Important Bird and Birding Areas
Manahawkin Wildlife Management Area

IBBA Site Guide

Ocean County
Coordinates: N 39.6867
W 74.2222
Atlantic Coast: New England / Mid-Atlantic Coast

Area: 3,498 Acres     

Habitat: Extensive tidal salt marsh bordered by upland forest and scrub-shrub habitats

Site Description: Taken together with its neighbor to the north, the Barnegat Division of Edwin B. Forsythe National Wildlife Refuge, the Manahawkin Wildlife Management Area (WMA) represents one of the few remaining large expanses of salt marsh and transitional woodland coastal habitat in New Jersey. Smooth cordgrass (Spartina alterniflora) and saltmeadow cordgrass (Spartina patens) dominate the salt marshes while pitch-pine (Pinus rigida) mixed with various deciduous tree species characterizes the coastal forests. The site intersects the Manahawkin Bay Natural Heritage Priority Macrosite.

IBA Criteria:
Conservation Concern – State-endangered (B)Black Skimmer, Pied-billed Grebe
Conservation Concern – State-threatened (B)Black-crowned Night-Heron, Black Rail, Osprey
Conservation Concern – State-special Concern (W)Northern Harrier
Regional Responsibility Species - BCR 30 Salt Marsh/Wetland (B)American Black Duck, Black Rail, Clapper Rail, Marsh Wren, Osprey, Salt-marsh Sparrow, Seaside Sparrow, Virginia Rail, Willet
WilletMichael Hogan
Birds: The tidal waters and marshes of Manahawkin WMA support a long list of imperiled bird species during the breeding season. These include state-endangered Pied-billed Grebes and Black Skimmers and state-threatened Black Rails, Ospreys and Black-crowned Night-Herons. Saltmarsh Sharp-tailed Sparrows, American Black Ducks, Seaside Sparrows, Clapper Rails, Marsh Wrens, Virginia Rails and Willets also consistently breed throughout the marsh habitat. During winter months, Rough-legged Hawks and Northern Harriers frequent the area in search of a meal. Scrub-shrub habitats found at Manahawkin WMA provide excellent resting and foraging for spring and fall migrant landbirds.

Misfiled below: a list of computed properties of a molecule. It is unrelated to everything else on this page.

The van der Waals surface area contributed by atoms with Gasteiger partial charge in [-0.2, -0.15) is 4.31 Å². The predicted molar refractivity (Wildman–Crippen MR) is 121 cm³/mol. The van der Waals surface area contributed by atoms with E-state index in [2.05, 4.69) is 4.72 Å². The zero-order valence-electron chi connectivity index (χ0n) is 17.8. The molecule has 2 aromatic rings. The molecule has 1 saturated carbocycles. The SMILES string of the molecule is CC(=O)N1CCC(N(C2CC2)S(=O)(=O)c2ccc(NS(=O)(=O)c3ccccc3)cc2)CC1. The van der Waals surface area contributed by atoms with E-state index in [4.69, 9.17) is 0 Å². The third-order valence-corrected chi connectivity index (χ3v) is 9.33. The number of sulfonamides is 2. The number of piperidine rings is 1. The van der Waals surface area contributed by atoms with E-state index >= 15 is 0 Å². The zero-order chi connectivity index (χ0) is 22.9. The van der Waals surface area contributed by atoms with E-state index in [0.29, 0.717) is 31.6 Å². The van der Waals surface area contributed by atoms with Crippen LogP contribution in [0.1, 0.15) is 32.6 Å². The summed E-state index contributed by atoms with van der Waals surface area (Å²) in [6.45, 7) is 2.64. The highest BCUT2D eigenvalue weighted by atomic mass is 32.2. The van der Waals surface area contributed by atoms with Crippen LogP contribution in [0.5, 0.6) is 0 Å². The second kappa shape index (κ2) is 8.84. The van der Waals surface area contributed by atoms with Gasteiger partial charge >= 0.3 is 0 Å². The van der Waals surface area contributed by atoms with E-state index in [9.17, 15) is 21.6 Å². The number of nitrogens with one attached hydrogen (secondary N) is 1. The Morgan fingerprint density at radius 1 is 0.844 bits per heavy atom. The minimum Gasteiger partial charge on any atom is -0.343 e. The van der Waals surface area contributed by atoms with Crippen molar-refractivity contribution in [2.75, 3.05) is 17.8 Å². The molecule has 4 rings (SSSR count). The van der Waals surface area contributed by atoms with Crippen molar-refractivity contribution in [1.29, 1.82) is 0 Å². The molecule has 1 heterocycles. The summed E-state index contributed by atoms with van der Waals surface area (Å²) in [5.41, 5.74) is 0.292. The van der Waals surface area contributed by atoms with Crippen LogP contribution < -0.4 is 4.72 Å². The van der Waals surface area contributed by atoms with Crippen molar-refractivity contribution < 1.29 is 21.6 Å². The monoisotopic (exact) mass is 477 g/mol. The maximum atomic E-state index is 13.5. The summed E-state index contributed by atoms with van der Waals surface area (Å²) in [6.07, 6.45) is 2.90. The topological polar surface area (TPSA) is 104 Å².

Conservation: Ongoing development of the remaining scrub-shrub and forested habitat in the Manahawkin area reduces availability of critical areas for migratory raptors, songbirds and their prey. To ensure availability of critical habitats in this area, protection or acquisition of lands adjacent to Manahawkin WMA is recommended. Development and implementation of a management plan for this and other publicly owned lands is also necessary to create and maintain high quality habitats. Invasive species, particularly the common reed (Phragmites australis), also reduces habitat suitability in this area by reducing habitat diversity.

Additional Information: Site Report
Manahawkin WMA
Manahawkin WMABen Wurst